Visiting 15 National Parks in 60 days - National Parks camping!
“Our Epic Wyble Family Vacation,” as it would come to be called, was sixty days visiting fifteen national parks and two state parks including one in Canada, and driving over 10,000 miles with five people and camping gear.
The summer after I turned fifty, I wanted to take my family on a fabulous vacation visiting as many National Parks as was reasonably possible. We would have a loose schedule, meandering leisurely, camping a day here, three days there.
We decided to leave early June. A week before we were to depart, I had an idea. We would have a garage sale with the things currently in our storage unit and use the money on our trip. The plan was to empty the storage unit into our garage, price-sticker everything that night, and roll up the garage door early the next morning for a sellout.
Three days before we left we were down to a few pieces of
furniture. I was carrying a chair across the grass and tripped. I heard a
crack, and pain exploded in both of my feet—I had fractured my left
foot in four places and one fracture in my right foot. “No weight on
either foot for eight weeks,” Dr. Rocket advised. He prescribed two boot
casts and a wheelchair.
I could have stayed home. No one would have blamed me, but I had planned and dreamed about this trip for months, imagining all the wonderful memories our family would make. There are a multitude of reasons not to do something, especially if it will be difficult, but the rewards and the feeling of accomplishment are overwhelming and can be life-changing.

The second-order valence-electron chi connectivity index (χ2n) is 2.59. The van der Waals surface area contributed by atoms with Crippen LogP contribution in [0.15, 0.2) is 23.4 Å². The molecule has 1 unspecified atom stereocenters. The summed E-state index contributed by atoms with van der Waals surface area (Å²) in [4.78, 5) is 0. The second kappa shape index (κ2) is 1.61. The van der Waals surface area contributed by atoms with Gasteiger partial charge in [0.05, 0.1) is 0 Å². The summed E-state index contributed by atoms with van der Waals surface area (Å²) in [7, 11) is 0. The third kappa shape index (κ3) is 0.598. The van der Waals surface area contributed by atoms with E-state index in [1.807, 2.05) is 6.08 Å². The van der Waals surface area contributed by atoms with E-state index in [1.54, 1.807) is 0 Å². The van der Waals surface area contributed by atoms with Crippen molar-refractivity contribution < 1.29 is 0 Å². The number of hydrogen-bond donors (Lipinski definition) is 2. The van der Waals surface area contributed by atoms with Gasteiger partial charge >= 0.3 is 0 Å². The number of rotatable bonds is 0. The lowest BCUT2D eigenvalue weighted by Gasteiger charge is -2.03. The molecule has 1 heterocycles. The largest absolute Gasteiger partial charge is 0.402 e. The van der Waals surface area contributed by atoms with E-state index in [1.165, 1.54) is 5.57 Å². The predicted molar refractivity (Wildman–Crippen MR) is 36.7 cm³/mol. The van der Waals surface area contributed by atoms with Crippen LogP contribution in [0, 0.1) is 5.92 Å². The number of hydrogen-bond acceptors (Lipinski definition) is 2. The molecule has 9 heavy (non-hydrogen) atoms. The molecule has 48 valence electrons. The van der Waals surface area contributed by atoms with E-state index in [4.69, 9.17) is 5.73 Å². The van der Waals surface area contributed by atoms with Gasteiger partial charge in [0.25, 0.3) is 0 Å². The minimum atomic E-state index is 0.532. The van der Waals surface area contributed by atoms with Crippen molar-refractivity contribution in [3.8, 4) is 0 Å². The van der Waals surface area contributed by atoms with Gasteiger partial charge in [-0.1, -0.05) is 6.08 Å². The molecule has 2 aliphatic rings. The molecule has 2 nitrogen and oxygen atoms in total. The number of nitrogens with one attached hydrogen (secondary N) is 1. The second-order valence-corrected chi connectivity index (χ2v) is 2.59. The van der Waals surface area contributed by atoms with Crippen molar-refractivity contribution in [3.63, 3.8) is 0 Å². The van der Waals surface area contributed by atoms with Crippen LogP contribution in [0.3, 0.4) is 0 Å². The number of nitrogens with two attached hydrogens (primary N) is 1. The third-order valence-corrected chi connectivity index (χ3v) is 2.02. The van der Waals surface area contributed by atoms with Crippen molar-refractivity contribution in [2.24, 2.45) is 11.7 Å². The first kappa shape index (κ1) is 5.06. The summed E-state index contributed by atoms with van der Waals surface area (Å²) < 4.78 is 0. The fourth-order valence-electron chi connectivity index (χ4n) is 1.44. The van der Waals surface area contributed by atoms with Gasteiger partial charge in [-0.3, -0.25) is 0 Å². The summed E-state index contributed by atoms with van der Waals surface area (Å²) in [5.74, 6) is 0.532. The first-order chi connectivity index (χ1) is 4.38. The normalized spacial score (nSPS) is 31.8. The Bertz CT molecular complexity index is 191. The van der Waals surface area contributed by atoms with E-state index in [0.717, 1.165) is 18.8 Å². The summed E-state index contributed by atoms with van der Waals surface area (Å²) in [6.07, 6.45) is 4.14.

The sage advice about taking half the amount of clothes and double the money is well-known for a good reason. Here is the next lesson - Save yourself the headache of carting, packing, and repacking stuff and just pick it up on the road IF you really need it.
Walmart is EVERYWHERE. Anything you need can be found at a large box store on your way.
We planned to head west from Houston to New Mexico, go northwest up through the corner of Utah, make a large loop up to Calgary, Canada, and head home by way of Utah and Colorado.
Near Albuquerque, my oldest son and his friend Kyle said they would like to take a detour and see the Grand Canyon. This had never been a park that I was especially interested in visiting. It was a canyon with views. Big deal. I was wrong.
I felt small and insignificant, gazing out at the sheer vastness and beauty of the canyon from the South Rim.
We were in time to see the sun begin its descent and watch the colors change from vibrant, warm orange and reds, purple and blue to gray.